Air pollution and CO2 levels around the globe have dropped significantly in the past few weeks as commuter travel and manufacturing ground to a halt in the wake of the coronavirus.
According to a report from The BBC, “early results showed carbon monoxide mainly from cars had been reduced by nearly 50% compared with last year,” after analysing data from New York City, carbon dioxide levels have also dropped dramatically.
Traffic levels have been down around 35% in New York City compared to 2019 data, with researchers at Columbia University calling it an unprecedented reduction in emissions; the team recorded a 10% drop of CO2 in New York, mirrored by a drop in methane levels around the city.
Scientists are predicting that by May, when CO2 emissions are highest due to decomposition of leaves, they expect to record the lowest carbon emissions levels since the 2008 global financial crisis.
“New York has had exceptionally high carbon monoxide numbers for the last year and a half,” said Professor Roisin Commane, who spearheaded the project. “And this is the cleanest I have ever seen it. It’s less than half of what we normally see in March,” she added.
According to analysis from Carbon Brief, there has been a 25% drop in energy use and emissions in China over the past two-week period, and is set to reduce China’s carbon emissions for the year by a percentage point.
“Both China and Northern Italy have also recorded significant falls in nitrogen dioxide, which is related to reduced car journeys and industrial activity. The gas is both a serious air pollutant and a powerful warming chemical,” writes the BBC.
“While people working from home will likely increase the use of home heating and electricity, the curbing of commuting and the general slowdown in economies will likely have an impact on overall emissions,” they continued to explain.
Professor Commane said that “I expect we will have the smallest increase in May to May peak CO2 that we’ve had in the northern hemisphere since 2009, or even before.”
The professor’s sentiment was echoed by Professor Corinne Le Quere from the University of East Anglia, who said that “it will depend on how long the pandemic lasts, and how widespread the slowdown is in the economy particularly in the US. But most likely I think we will see something in the global emissions this year… It if lasts another three or four months, certainly we could see some reduction.”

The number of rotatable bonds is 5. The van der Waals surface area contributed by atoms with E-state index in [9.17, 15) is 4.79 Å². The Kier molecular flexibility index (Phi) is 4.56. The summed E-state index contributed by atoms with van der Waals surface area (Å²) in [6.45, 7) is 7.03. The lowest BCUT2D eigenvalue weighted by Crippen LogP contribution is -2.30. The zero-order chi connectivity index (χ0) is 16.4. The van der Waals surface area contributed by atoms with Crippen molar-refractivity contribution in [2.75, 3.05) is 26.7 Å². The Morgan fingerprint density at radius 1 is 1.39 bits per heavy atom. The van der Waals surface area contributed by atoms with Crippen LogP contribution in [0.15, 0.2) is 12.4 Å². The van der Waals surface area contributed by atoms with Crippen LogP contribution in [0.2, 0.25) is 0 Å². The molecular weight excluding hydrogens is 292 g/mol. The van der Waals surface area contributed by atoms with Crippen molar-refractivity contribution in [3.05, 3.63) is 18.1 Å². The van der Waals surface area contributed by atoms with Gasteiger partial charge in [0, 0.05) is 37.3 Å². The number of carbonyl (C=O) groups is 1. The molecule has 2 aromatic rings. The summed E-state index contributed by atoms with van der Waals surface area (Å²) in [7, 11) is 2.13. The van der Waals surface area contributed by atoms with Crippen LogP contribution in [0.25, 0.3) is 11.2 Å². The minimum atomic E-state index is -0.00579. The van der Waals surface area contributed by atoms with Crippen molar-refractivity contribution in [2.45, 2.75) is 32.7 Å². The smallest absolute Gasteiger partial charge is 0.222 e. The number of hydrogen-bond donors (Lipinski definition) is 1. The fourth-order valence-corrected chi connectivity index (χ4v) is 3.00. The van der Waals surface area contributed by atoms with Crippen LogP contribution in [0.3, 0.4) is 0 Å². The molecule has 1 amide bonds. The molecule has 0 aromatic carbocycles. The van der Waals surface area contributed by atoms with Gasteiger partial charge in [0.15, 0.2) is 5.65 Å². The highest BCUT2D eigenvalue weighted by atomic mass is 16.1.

Scientists are stating that government stimulus packages are expected to increase carbon emissions, as factories recommence activities at a high rate of production in an attempt to catch up on lost time. After the 2008 financial crisis, for example, carbon emissions sky-rocketed by 5% as a result of stimulus packages increasing the use of fossil fuel-backed production.
Professor Le Quere said that “governments now have to be really cautious on how they re-stimulate their economies, mindful of not locking in fossil fuels again.”
“They should focus those things that are ready to go that would lower emissions, like renovating buildings, putting in heat pumps and electric chargers. These are not complicated and can be done straight away, they are just waiting for financial incentives.”
Professor Glen Peters from the Centre for International Climate Research expects that governments will forgo environmental impacts of a stimulus package, stating that “I certainly think climate could go on the back burner, and in this case, I don’t think there is much hope that stimulus goes to clean energy.”
“Any stimulus will help those with job losses such as tourism and services. I think this is very different to the global financial crisis. The only silver linings could be to learning new practices to work remotely, and buying a few years of lower growth allowing solar and wind to catch up a bit, though, these may be rather small silver linings,” he concluded.